Mine Your Own Business
"Small businesses have been flying blind," says data demon Jon Brandow. Historically, they have made little use of business intelligence: the demographic mapping, databases, and market research deployed by large corporations. That's all changed, says Brandow, head of economic-development consultancy bizminer.com. Now, there's a wealth of free data on the World Wide Web, lower-cost research from commercial databases, and cheap software that helps small companies analyze their sales--if you know how to use it. Brandow, a former union organizer, spoke recently with Frontier's Dennis Berman. Some edited excerpts:
Q: How can a business owner tell good data from bad?
A: There are a number of ingredients to good data: reliability, timeliness, and detail. Government data tends to be reliable, but there is poor detail. Most of it, for instance, does not include one-person sole proprietorships. Then there's timeliness. Right now, 1996 is the latest year for which government data is available. As for reliability, I will not use some private-sector databases compiled before 1995. They're full of errors.
Q: How detailed is the data from private databases?
A: In the past, if you were looking to go into frozen desserts, you would have to look in the broad category of frozen-milk desserts. Today, we can break it down to the level of whether you're using popsicle sticks or not.
Q: Well, so what? How can you actually use that information?
A: Once you understand larger industry trends--such as sales and employee growth--you can then benchmark your company against competitors. It's also a sheer resources issue. If you're targeting new customers, you could try to reach 100,000 new companies. But it's a tremendous advantage to use databases to identify the 1% most likely to want your products.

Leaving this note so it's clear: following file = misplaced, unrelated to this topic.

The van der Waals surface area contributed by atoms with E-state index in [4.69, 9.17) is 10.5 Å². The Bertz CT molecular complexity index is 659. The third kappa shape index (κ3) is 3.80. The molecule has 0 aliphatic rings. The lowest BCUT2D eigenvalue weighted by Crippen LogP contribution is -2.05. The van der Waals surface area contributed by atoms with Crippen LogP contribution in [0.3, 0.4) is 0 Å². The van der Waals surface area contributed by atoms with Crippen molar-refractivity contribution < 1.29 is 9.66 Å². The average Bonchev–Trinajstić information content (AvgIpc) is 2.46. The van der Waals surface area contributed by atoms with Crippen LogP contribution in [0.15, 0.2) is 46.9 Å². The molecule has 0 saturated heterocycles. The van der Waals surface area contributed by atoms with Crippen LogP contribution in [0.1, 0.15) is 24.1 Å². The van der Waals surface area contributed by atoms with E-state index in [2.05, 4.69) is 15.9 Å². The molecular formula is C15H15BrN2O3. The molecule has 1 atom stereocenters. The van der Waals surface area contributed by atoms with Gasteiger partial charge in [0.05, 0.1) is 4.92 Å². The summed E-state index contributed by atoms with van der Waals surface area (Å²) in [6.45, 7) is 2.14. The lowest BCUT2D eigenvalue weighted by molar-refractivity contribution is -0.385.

Q: Who provides this information?
A: For free information, the best spot to visit is the Census Bureau's Web site. It offers an enormous amount of useful government economic data, and you can get down to the county level, analyzing 350 different industries.
Dun & Bradstreet Corp. sells excellent credit-reporting data, which give you some of the best information on individual companies. InfoUSA Inc. also has a nice CD-ROM with as much credit information as D&B. A company called CACI International Inc. puts out very good demographic information that divides the population into 43 different types of consumers.
Q: What about costs?
A: In terms of helping target prospects, $1,000 would buy two CD-ROMs with databases of several-million-plus companies of various sizes. If you wanted the companies to do a customized search on, say, 20,000 plumbing companies, depending on the information you wanted, it would cost 10 cents to 35 cents per. On some other databases, it would cost you up to $5, but there, you're getting a mini-credit report.
Q: How can you use geographic targeting?
A: With Census Bureau data, you can analyze countywide business patterns, while private databases allow you to penetrate down to the Zip code. Say you want to start a pizza shop in downtown Harrisburg. Databases will tell you how much competition you have in the neighborhood, whether suppliers are in the same neighborhood, and who are your target customers.
Q: How can a small business convert the normal data they generate, such as shipping records, into a real analytical advantage?
A: If you can create a database that tracks customers and their characteristics over time, you can use it to target new, similar customers. You'll have to invest time. But once you have the data, you might be surprised to realize that your best customers are, say, companies under 150 employees. That's very valuable.
Frontier offers free online databases. Click Online Extras at frontier.businessweek.com.